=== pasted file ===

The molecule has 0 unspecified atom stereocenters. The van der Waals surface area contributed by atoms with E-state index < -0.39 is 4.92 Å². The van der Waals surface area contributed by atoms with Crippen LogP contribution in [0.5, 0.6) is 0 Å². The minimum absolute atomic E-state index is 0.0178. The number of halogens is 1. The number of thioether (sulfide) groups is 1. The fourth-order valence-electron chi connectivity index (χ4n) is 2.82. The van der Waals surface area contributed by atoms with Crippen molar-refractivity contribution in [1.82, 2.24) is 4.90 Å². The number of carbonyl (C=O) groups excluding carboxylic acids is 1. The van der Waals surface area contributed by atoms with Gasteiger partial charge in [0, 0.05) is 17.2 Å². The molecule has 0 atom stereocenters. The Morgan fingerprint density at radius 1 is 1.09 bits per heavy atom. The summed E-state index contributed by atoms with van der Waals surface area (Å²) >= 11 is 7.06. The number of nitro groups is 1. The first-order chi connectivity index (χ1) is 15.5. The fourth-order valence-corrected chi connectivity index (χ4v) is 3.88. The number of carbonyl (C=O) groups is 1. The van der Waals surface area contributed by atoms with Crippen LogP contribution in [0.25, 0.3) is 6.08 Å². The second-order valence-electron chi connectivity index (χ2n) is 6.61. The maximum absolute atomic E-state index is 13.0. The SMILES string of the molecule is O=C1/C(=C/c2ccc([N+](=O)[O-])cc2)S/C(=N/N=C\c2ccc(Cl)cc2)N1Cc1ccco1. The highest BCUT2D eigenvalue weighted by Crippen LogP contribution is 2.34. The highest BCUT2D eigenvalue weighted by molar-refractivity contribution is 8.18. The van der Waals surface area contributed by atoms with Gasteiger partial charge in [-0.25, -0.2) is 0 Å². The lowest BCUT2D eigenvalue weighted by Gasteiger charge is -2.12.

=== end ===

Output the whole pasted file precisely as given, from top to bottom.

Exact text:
The molecule has 0 unspecified atom stereocenters. The van der Waals surface area contributed by atoms with E-state index < -0.39 is 4.92 Å². The van der Waals surface area contributed by atoms with Crippen LogP contribution in [0.5, 0.6) is 0 Å². The minimum absolute atomic E-state index is 0.0178. The number of halogens is 1. The number of thioether (sulfide) groups is 1. The fourth-order valence-electron chi connectivity index (χ4n) is 2.82. The van der Waals surface area contributed by atoms with Crippen molar-refractivity contribution in [1.82, 2.24) is 4.90 Å². The number of carbonyl (C=O) groups excluding carboxylic acids is 1. The van der Waals surface area contributed by atoms with Gasteiger partial charge in [0, 0.05) is 17.2 Å². The molecule has 0 atom stereocenters. The Morgan fingerprint density at radius 1 is 1.09 bits per heavy atom. The summed E-state index contributed by atoms with van der Waals surface area (Å²) >= 11 is 7.06. The number of nitro groups is 1. The first-order chi connectivity index (χ1) is 15.5. The fourth-order valence-corrected chi connectivity index (χ4v) is 3.88. The number of carbonyl (C=O) groups is 1. The van der Waals surface area contributed by atoms with Crippen LogP contribution in [0.25, 0.3) is 6.08 Å². The second-order valence-electron chi connectivity index (χ2n) is 6.61. The maximum absolute atomic E-state index is 13.0. The SMILES string of the molecule is O=C1/C(=C/c2ccc([N+](=O)[O-])cc2)S/C(=N/N=C\c2ccc(Cl)cc2)N1Cc1ccco1. The highest BCUT2D eigenvalue weighted by Crippen LogP contribution is 2.34. The highest BCUT2D eigenvalue weighted by molar-refractivity contribution is 8.18. The van der Waals surface area contributed by atoms with Gasteiger partial charge in [-0.25, -0.2) is 0 Å². The lowest BCUT2D eigenvalue weighted by Gasteiger charge is -2.12.